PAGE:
CONVENIENCE IN A BALM
In this age of throwaway convenience, lugging a bottle of spray-on fragrance bottles can for some, be too much like hard work. The solution? Scented balm in cute handy-sized tin boxes that does not take up too much space in one’s purse or even shirt pocket.
Scented balms may not yet be a popular item but it is slowly gaining a following as it makes smelling good more convenient.
“It started with a thought, or a predicament that my partner and I faced,” says Niegel Alwis. “We like to smell smell fresh and feel good. The predicament we faced was actually having to lug something heavy like a glass perfume bottle wherever we went.”
The predicament we faced was actually having to lug something heavy like a glass perfume bottle wherever we went.
“As a guy, and someone who doesn’t carry a bag, a bottle wasn’t very practical. So we come up with something small, portable, easy to carry around - something that you can just apply as and when you need to,” says Alwis.
Alwis and his partner Kimberly Xavier co-founded Alwis&Xavier, a start-up selling scented balm made entirely from natural ingredients, like bee wax, shea butter and vitamin E.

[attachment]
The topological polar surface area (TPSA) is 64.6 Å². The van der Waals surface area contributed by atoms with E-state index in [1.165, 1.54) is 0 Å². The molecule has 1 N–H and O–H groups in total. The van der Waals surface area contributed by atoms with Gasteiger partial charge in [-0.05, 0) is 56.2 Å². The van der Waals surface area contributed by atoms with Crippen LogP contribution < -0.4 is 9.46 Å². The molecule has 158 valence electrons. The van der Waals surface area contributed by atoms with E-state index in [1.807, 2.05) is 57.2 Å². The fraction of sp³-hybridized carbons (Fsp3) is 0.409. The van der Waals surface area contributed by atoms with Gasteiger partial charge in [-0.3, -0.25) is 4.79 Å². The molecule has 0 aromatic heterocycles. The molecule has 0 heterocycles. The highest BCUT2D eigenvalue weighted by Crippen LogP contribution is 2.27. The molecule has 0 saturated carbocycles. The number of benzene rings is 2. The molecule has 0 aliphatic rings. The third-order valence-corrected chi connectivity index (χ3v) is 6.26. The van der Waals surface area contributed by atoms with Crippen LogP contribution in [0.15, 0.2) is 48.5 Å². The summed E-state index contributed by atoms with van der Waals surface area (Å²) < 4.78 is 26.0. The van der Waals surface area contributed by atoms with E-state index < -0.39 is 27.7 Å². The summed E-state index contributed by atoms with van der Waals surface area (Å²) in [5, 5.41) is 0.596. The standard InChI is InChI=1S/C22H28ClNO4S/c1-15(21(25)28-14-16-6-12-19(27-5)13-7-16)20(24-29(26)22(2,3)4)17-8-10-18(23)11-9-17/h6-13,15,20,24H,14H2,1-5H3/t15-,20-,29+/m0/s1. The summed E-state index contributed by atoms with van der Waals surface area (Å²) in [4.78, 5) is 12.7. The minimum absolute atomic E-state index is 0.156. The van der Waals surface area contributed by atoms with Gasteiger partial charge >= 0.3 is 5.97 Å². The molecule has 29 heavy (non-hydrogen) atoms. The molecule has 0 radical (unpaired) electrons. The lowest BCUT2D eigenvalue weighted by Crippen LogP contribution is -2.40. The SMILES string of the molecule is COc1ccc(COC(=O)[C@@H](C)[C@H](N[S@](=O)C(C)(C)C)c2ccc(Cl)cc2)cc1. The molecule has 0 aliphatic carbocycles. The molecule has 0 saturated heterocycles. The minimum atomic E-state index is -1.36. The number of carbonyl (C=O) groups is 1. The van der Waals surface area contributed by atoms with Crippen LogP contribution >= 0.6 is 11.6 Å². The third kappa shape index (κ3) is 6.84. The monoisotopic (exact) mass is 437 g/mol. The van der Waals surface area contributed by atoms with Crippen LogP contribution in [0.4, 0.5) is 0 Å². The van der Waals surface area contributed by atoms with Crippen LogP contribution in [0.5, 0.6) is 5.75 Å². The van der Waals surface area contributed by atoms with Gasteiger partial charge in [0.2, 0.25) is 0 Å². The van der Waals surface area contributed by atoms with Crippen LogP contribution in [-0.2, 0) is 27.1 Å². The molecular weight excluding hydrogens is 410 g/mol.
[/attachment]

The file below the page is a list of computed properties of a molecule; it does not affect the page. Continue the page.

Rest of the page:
“It’s easy to apply and I think the main aspect (selling point) of the balm is that it doesn’t contain alcohol which is very good for the Malay demographic due to religious reasons,” adds Alwis.
Alwis, who is a digital marketeer at Lion & Lion, admits to having a challenging time working full time and running the perfume business entirely from his own kitchen (The products are homemade).
“I would be lying if I said it was easy. It is long hours. After finishing my day job, I’d come home and work on the perfume business simultaneously but I think if you are passionate about something, you’ll put in the effort and strive to make it happen,” says the 29-year old.
The pair of friends took their product to the market in November 2018. The rely mostly on Instagram to market their products, as well as participating in flea markets.
“The toughest challenge initially was keeping up with the demand, especially over Christmas. Coming up with enough stock was hard because we had to create every single day.”
“But moving past Christmas, we have to now have sustain it. Christmas was a good season for us but actually sustaining the sales is something that we have to maintain,” says Alwis.
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